Digital citizenship is about participatory as well as protection rights; it is not protectionist or disempowering but identifies the conditions in which young people can participate openly in online spaces (see [49,51,56,57]). It includes political and civic activities but also young people’s broader “understanding of citizenship values, their civic engagement and their rights in the world” [46] (p. 25). Here, digital media can become a tool for learning and developing citizenship, because it is within “digital spaces… [that young people] develop preliminary frameworks for interpreting life, sets of opinions and prejudices, stereotypes and dilemmas, that guide their understanding of the meanings of everyday actions” [2] (p. 11). Harris and Johns [12] recommend harnessing digital media to identify how youth create and participate in civic spaces online and the community building that occurs. Albury (s. 34) [12] describes it as reorienting from the “impact” to the role it plays in shaping young people’s “place in the world”. She suggests that this requires participatory and active approaches. Her interviews with educators identified that media literacy may not in itself “inoculate [young people] against their own readings” but needs to centre their “own engagement with media production and media practices” [12] (s. 40). In other words, what young people do with media and how it links to their lives. As such, it is beneficial for marginalised “at-risk” youth specifically, but also all young people who are variously navigating these spaces and developing as citizens in the online era. The present paper discusses what young people’s perspectives on online harms reveal about what it means to them to be resilient online and the implications for digital citizenship in light of the socio-emotional dimensions to their experiences. First, a brief discussion of literature relevant to the three categories of online harms is presented.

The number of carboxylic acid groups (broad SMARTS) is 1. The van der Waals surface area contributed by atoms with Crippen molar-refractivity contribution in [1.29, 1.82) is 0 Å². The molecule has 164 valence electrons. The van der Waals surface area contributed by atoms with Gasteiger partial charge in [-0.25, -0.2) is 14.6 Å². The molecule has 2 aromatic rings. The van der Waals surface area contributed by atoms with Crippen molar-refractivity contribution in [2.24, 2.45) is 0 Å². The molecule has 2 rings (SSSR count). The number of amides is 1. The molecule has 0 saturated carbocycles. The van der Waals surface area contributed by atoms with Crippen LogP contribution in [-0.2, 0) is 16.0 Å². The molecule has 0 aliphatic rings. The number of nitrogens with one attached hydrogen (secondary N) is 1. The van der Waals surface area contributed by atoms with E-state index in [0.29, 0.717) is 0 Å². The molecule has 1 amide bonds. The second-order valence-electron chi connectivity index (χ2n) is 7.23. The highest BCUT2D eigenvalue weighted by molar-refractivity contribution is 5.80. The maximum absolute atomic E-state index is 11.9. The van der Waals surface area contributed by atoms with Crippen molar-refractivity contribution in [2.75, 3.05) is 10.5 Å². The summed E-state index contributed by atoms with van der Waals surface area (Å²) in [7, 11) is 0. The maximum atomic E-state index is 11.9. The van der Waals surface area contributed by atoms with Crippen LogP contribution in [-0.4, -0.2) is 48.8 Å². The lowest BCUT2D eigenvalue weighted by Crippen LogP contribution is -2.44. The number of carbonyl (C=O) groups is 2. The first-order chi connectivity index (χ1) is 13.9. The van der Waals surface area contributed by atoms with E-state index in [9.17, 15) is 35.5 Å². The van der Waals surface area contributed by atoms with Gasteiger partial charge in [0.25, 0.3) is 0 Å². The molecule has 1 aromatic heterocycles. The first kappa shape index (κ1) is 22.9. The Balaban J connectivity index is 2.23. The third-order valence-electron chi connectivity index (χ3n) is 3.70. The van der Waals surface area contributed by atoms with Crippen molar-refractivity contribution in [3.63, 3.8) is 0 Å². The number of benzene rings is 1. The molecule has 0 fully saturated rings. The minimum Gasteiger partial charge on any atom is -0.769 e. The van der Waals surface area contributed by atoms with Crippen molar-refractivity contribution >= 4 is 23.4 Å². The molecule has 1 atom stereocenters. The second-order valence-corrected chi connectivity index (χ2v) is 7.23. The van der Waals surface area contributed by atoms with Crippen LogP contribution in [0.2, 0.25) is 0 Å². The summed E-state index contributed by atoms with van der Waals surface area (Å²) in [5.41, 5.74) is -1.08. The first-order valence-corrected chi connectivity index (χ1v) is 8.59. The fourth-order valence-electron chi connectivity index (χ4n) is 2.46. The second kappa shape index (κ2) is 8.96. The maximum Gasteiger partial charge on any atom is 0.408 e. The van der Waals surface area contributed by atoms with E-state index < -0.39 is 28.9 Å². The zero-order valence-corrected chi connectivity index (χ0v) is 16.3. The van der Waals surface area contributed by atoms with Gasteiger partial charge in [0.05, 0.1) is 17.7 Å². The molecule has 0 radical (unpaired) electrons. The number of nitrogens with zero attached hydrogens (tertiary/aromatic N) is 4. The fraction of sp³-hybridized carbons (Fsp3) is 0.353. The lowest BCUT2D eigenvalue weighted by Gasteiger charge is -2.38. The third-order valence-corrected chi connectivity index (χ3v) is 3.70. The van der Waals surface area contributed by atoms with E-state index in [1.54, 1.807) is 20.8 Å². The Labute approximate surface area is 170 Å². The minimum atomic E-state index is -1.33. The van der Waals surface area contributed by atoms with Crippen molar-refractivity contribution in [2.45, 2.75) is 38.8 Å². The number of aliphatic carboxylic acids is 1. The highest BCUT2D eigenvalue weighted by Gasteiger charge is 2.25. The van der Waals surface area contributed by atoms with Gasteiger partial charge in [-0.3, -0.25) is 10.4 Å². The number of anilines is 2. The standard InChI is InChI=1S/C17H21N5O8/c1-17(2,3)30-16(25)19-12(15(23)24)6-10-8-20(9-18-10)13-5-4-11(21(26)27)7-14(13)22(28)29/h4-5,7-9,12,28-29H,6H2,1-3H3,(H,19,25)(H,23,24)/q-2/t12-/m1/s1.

2.2. Online Harms—Hateful, Unwanted Sexual, and Unrealistic Body- and Appearance-Related Content Online

Examples of online harms include hate, unwanted sexual content, and unrealistic body- and appearance-related content. Evidence pertaining to these issues suggests they are complex, and the experience and impact is rooted in multifaceted wider contexts that span online and offline. Starting with online hate, it is apparent that marginalised and “non-normative” young people can benefit from connecting with likeminded others, forming communities, and gaining support online [51,58]. At the same time, these youth face risks connected to their socio-structural positions (see [50,52,58,59]). This includes being directly or indirectly targeted with or affected by hate. Costello et al. [59] (p. 312) describe hate online as “the use of digital technology to profess attitudes devaluing others because of their religion, race, ethnicity, sex or gender, sexual orientation, national origin or some other characteristic”. Keipi et al. [60] (p. 55) describe it is as the use of technology “to express sentiments that attack others based on race, national origin, gender, ethnicity, sexual orientation, religion, or any other characteristic that defines a particular group”. It ranges along a spectrum of abuse that may or may not be illegal or liable for criminal sanction [61].
Online hate can take the form of extremist material [62] as well as more routinised interaction between individuals and hateful rhetoric in online spaces [60]. A US study found that most 15- to 36-year-olds surveyed had seen or heard hate material online in the previous six months [59]. Examining online hate affecting LGBT+ youth, Keighley [61] identified an elevated risk that is connected to offline experiences. She surveyed 13- to 25-year-old LGBT+ individuals in France, the US, Italy, Germany, Canada and Hong Kong about their experiences. Respondents described negative impacts and emotional responses. Their experiences of online hate were exacerbating other discriminatory experiences and feelings of marginalisation. Some described feelings of blame and shame and, in turn, inferiority, invalidity, and a pressure to assimilate. Keighley [61] (p. 40) found that isolation and withdrawal can have implications for “liberty and rights to occupy certain social spaces”. Respondents reported a sense of fear and terror, reduced trust in others, and wider questioning of society in terms of ongoing stigma and marginalisation. Keighley [61] argues that support agencies, platforms, and institutions must be accountable for helping to create and maintain safe online spaces.